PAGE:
The tablets of Styra, engraved not later than 480 B.C. (Kirchhoff, Zur Geschichte der Griech. Alph., p. 139 sq.), give an interesting example of Ionic of a less complete development.
On this question, however, the arguments of Ascoli deserve careful consideration. They have considerably modified the judgment of Curtius in the fifth edition of the GrundzUge, cf. pp. 666 ff

of sound which marks the ordinary course of language : e.g., aiv for \{iv, pp for per ; the same is probable in the instances where a simple vowel represents an earlier diphthong, as in ¿teí, ¿teros, e\da, and troeiv, and in the tendency to allow ee (ij) to sink into ei (ei), e.g., 0ao-t\e7s, KAeidpov, ÁÍiet, eÍKa^ov, and the duals cméAei, (evyet for anéxn, (eíryri. It is less easy to account for the change of t)V (¿áv) to dv.
Qualities In the New Attic th*. Greek language may be said to have reached of the its zenith of grace, expressiveness, and symmetry ; and hence this Greek is the proper place for a few remarks on the qualities which have language, confessedly made the Greek language quite unrivalled as a means for the expression of human thought.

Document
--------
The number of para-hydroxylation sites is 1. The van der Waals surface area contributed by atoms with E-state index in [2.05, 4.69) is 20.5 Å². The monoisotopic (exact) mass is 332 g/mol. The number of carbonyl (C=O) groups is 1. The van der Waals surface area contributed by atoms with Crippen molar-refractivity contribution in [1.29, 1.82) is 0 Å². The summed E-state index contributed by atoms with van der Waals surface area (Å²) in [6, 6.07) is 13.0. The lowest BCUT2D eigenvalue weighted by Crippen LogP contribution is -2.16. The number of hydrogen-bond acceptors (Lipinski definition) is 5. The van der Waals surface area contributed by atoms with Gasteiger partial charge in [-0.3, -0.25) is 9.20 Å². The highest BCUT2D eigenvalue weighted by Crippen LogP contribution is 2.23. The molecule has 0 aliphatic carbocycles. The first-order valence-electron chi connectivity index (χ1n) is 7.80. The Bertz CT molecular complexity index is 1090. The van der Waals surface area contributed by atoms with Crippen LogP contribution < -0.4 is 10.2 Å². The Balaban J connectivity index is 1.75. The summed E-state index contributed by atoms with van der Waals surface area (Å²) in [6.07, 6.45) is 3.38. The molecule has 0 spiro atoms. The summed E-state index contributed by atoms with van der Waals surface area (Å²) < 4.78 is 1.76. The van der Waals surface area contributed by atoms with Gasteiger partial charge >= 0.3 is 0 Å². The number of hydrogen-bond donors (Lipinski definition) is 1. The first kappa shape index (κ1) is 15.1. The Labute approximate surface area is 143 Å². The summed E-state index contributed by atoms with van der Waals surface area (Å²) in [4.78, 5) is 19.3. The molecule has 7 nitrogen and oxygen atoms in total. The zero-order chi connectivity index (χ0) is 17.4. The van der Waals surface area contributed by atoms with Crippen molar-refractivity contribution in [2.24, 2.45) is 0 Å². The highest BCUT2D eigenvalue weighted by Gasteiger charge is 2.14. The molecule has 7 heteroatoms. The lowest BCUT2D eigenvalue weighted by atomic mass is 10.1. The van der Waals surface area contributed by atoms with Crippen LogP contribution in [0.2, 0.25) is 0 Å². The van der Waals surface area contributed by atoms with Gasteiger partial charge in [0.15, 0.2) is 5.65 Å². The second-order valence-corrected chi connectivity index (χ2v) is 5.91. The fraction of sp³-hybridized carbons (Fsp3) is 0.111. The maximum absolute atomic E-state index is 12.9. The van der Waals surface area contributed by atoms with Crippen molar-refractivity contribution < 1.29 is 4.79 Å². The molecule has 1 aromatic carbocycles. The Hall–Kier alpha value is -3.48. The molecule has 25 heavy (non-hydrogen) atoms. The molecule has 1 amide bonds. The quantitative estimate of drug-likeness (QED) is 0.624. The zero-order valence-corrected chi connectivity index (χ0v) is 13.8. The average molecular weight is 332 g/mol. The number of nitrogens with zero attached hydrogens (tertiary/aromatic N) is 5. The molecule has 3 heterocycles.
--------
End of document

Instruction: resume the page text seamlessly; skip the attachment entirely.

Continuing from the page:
In the first place we may notice its purity and consequent trans-parency. The Greeks felt themselves to be sharply marked off from the barbarians around *hem, and in consequence rarely allowed their language to be contaminated by foreign influences. Latin teems with borrowed words, often ill-adapted to the genius of the language ; Greek has very few, and these almost invariably Hellenized in form. Hence the etymologist feels himself to have a far firmer footing in Greek than on Italian soil. Hence too the or-ganic structure of Greek retains its regularity, and the orthography is well established and rarely fluctuating. Then there is the phon-etic harmony of the language. Dissonance was everywhere avoided; there is no undue predominance of consonants, as in Latin and still more strikingly in Etruscan. The endings of the words are light, no final consonant being endured, except the liquids v and p and the spirant s. The brightest of the vowels, a, e, o, are far more common than the harder and thinner i and u, Greek here again contrasting sharply with Latin. The abundance of diphthongs—practically lost in the modern pronunciation of Greek—gives a rich variety of sound, besides supplying admirable means for the differentiation of mean-ings. The careful observation of accent, by the side of and quite dis-tinct from the due marking of quantity, lent a varied modulation to the rhythm, which the rapid utterance of the Athenians especially prevented from ever becoming wearisome. The range of different forms at the disposal of poets and the freedom allowed in the order of words permitted the writer to choose the rhythmical effect most conducive to the harmony of his period. With regard again to the expressiveness of the language, the completeness of theverbal inflexion enabled various shades of meaning to be expressed with unrivalled precision and terseness. It is perhaps impossible to estimate with any approach to accuracy the extent of the vocabulary of a language known to us only from a literature which, in some of its most im-portant branches, has come down to us in a sadly fragmentary state; but some approximation may be made from the fact that Herodian is said to have determined the accent of 60,000 words. But the free power of word-formation and composition to which this marvellous richness was largely due was no mechanical process. It sprang from the lively fancy of the most poetic of nations,—a fancy which shows itself alike in the significant individual names borne by every Greek citizen, which contrast so sharply with the obscure, trivial, and stereotyped hereditary labels of the Romans, and in the charac-teristic and often sportive appellations of plants and animals. Nor can we omit that which was according to Aristotle the despair of the barbarian of old, as it is of the modern schoolboy, the exquisitely exact and delicate use of the particles. Of all the qualities which make Greek really untranslatable, even into German, the only one of modern languages which approaches it in this respect, perhaps the most characteristic is the abundance of these tiny atoms of speech, not one of which can be neglected with impunity, while it is impossible to reproduce them all except at an expenditure of our means of expression which ruins the lightness and grace of the sentence. The history of the development of the period, that device in which the symmetry of form is inseparably wedded to the artistic balance of thought,"—a device which is found in no language which has not derived it directly or mediately from Greece,—belongs to the region of literature rather than language. But many a construction, for which formal syntax finds it hard to discover a name and a classi-fication, can only be understood aright if we look upon it as the utterance of a national life unrivalled in its bold and vivid freshness, delighting in variety, and shaping at its will a language still fluid and plastic.